Fluoride is the most commonly used remineralizing agent. When the acid attacks the enamel surface, the pH begins to rise and fluoride present in the microenvironment causes enamel dissolution to stop.

As the pH rises, new and larger crystals that contain more fluoride (fluorhydroxyapatite) form, thereby, reducing the enamel demineralization by forming fluorhydroxyapatite crystals and enhancing remineralization. Normally, remineralization by fluoride is a self-limiting surface phenomenon that prevents penetration of ions into the depth of the lesion.[4] Rapid deposition of fluorapatite forms a firm surface layer, which is more resistant to further demineralization. However, at the same time, it is resistant to penetration of calcium and phosphate ions required to rebuild the lesion in depth.

A new remineralization technology based on phosphopeptide from milk protein casein has been developed. The casein phosphopeptides (CPP) contain multiphosphoseryl sequences with the ability to stabilize calcium phosphate in nanocomplexes in solutions like amorphous calcium phosphate (ACP). Through their multiple phosphoseryl sequences, CPP binds to ACP in metastable solution preventing the dissolution of calcium and phosphate ions. The ACP-CPP also acts as reservoir of bio-available calcium and phosphate, and maintains the solution supersaturated, thus facilitating remineralization.[5] Studies report that unlike fluoride, ACP-CPP has been shown to remineralize enamel subsurface and subsurface lesion in vivo and in vitro.[6,7] It is expected that combination of fluoride and ACP-CPP would give enhanced remineralization compared to individual application of fluoride and ACP-CPP. This in vitro study aims to evaluate the remineralization potential of fluoride varnish, ACP-CPP, and combination of fluoride +ACP-CPP on early enamel lesions.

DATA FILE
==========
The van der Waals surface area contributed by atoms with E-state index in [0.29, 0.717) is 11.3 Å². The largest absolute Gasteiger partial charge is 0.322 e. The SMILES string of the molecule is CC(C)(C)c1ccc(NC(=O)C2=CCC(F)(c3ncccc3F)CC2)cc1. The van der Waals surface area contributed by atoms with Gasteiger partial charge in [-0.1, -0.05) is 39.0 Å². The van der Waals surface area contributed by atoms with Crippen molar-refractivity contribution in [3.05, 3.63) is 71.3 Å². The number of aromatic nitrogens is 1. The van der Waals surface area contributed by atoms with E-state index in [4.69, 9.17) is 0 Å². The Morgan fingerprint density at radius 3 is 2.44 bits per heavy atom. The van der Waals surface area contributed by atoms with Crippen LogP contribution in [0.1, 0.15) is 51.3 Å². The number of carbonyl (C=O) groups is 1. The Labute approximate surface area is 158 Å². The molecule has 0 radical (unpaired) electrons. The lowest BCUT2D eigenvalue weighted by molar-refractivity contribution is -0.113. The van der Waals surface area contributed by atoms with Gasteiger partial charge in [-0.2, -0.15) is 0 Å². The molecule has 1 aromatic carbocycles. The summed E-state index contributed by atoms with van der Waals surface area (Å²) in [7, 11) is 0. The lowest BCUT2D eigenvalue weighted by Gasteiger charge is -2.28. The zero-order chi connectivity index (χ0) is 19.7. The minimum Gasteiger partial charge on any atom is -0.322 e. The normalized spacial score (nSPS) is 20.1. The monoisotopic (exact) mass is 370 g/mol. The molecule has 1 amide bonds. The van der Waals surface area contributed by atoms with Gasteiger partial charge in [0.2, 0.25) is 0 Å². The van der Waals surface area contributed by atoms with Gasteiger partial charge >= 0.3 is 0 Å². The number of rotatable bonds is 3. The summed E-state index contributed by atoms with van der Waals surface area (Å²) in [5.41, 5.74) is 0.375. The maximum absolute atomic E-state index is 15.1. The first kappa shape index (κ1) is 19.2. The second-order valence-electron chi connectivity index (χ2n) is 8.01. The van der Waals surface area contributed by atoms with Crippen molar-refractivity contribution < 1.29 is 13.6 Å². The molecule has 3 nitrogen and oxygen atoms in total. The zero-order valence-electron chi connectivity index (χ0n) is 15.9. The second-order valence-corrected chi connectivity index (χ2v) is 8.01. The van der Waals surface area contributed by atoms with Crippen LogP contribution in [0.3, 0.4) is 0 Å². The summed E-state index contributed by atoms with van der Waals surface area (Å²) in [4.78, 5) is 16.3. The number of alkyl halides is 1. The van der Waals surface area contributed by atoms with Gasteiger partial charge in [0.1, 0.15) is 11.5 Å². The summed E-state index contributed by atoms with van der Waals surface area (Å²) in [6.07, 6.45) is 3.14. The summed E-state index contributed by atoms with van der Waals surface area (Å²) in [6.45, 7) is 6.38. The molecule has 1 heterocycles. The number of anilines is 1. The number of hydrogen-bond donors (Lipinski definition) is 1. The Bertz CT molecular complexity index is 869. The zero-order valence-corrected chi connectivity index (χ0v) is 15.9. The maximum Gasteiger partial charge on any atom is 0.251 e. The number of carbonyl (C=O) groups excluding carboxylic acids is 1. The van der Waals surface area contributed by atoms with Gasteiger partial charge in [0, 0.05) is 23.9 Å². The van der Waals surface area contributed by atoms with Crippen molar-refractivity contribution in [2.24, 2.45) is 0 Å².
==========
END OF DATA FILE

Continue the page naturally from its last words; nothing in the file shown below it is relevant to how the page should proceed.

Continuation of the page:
The materials used in the study;

  1. Fluoride varnish (Fluorprotector Intro pack; Ivaclar Vivadent)
  2. Amorphous calcium phosphate- Casein phosphopeptide (CPP-ACP) GC Tooth Mousse, Recaldent; GC Corp; Japan

Fifteen premolars extracted from patients ranging in the age group of 14-20 years, for orthodontic purpose, were collected and the radicular part of each tooth was removed. The coronal part of each tooth was then longitudinally sectioned bucco-lingually and mesio-distally into four sections using a high speed diamond tipped disc. Four enamel specimens were prepared. Custom made plastic cylindrical molds were made and self cured acrylic resin was poured on it; then each enamel block was embedded in, on top of partially set, and allowed to set. An acid resistant nail varnish was applied around the exposed enamel surface leaving a window of 3 mm × 3 mm of enamel exposed at the centre.

Lieca Japan, Tokyo, Vickers micro hardness tester was used to evaluate micro hardness. A load of 25 grams was applied, for five seconds, for all the specimens. The micro hardness numbers (VHN) of five indentations at spacing of 100 microns were taken and the average value was considered the mean base line micro hardness (SMH) of the corresponding specimen. The objective of base line surface micro-hardness determination is to compare and calculate the changes that occur after induction of enamel lesions and after pH cycling.

Carious lesions representing preliminary stage of subsurface enamel demineralization were produced by suspending four sections of each tooth into glass tubes containing 20 ml of demineralization solution, for 72 hours, in an incubator at a temperature of 35 degree.[8] After induction of enamel lesions, all the specimens were evaluated for surface micro hardness measurements under 25 gram loads for five seconds duration.